When sticking closely to the sophisticated yet simple sensibilities of the source material, "All About Us" is at its best. It is at its worst when Joseph Stein's meandering book veers away from the original's endearing colloquialisms and turns the actors' out-of-character asides into unrelated bits designed exclusively to get cheap laughs. Whereas Wilder's device of having the actors break the fourth wall still served the play by turning them and the audience into extended members of the Family of Man, Stein's play-stopping scenarios are too contemporary and self-serving. Petty arguments between cast members about sexual harassment and the need for therapy sit uncomfortably in a play about universal survival. The in jokes about Tony Awards and Actor's Equity are admittedly funny, but contrived temper tantrums by spoiled actors just don't fit the context.

Director Gabrielle Barre's flat staging doesn't help matters. Pacing is monotonous, and scenes stop and start abruptly instead of moving fluidly. Resulting performances by the cast members are ultimately uneven. Shuler Hensley as Everyman George Antrobus seems perpetually sullen, even when he should be inspiring hope as the president or joyfully celebrating his inventions of the decimal system, the alphabet, and the wheel. Yvette Freeman as his wife Maggie is more often angry than staunchly pragmatic and loving, and Carlo Alban as the sociopathic son Henry sounds one constant, shrill note of evil.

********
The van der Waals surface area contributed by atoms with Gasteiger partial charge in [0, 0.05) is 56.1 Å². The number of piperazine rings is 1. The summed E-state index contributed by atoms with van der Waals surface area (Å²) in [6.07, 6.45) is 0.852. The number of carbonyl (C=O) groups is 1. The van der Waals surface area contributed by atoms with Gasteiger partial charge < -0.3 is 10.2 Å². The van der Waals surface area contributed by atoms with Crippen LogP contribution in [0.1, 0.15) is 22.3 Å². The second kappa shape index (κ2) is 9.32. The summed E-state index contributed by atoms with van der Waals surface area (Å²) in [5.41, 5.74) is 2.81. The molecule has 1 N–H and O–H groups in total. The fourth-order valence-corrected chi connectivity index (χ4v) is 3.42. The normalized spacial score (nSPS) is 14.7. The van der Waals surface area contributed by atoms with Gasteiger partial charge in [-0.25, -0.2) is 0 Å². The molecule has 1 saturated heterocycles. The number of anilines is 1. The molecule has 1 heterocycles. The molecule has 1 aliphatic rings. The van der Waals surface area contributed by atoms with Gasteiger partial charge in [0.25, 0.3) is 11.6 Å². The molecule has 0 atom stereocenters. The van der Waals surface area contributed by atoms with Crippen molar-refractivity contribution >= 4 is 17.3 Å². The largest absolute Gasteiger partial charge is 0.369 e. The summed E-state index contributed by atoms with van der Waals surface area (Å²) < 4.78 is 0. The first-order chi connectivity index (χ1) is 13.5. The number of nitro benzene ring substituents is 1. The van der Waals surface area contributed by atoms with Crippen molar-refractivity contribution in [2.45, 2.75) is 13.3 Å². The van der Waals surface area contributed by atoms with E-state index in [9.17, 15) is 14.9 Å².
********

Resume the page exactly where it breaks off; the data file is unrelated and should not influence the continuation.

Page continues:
As the supposedly ordinary but deceptively complex New Jersey accented Sabina, Cady Huffman is funny and appropriately sultry in the first two acts, but she doesn't emerge in the final act as the confident post-war veteran she could be. Symbolic of all the previously dependent women who had to assume the bread winner roles during WWII only to be forced back into domestic positions when their men came home again, Huffman's Sabina misses a key opportunity to stand unafraid against the bullying Henry and to chafe at her ultimate return to servitude. She gives an entertaining performance as far as it goes. It just doesn't go far enough.

The one clear standout in this murky musical adaptation is the glorious Eartha Kitt as Esmeralda. Potent, luminous, and positively riveting, she gives a penetrating and vibrant performance that is both grandly theatrical and subtly nuanced. Kitt squeezes every drop of dark and pointed humor out of her show-stopping musical number "Rain," and when she crosses the stage to hawk umbrellas prior to the deluge, her one-word sales pitch "um-br-ellas" drips with perfectly controlled, self-satisfying derision.

Would that everything in "All About Us" were as finely tuned as Kitt's marvelous performance. The world is certainly ready to hear the message that this show aspires to deliver. Unfortunately, "All About Us" in its current condition is not ready for the world. Perhaps it would just make more sense to revive "The Skin of Our Teeth."


1. Shuler Hensley as George Antrobus and Cady Huffman as Sabina
2. Eartha Kitt as Esmeralda

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From This Author Jan Nargi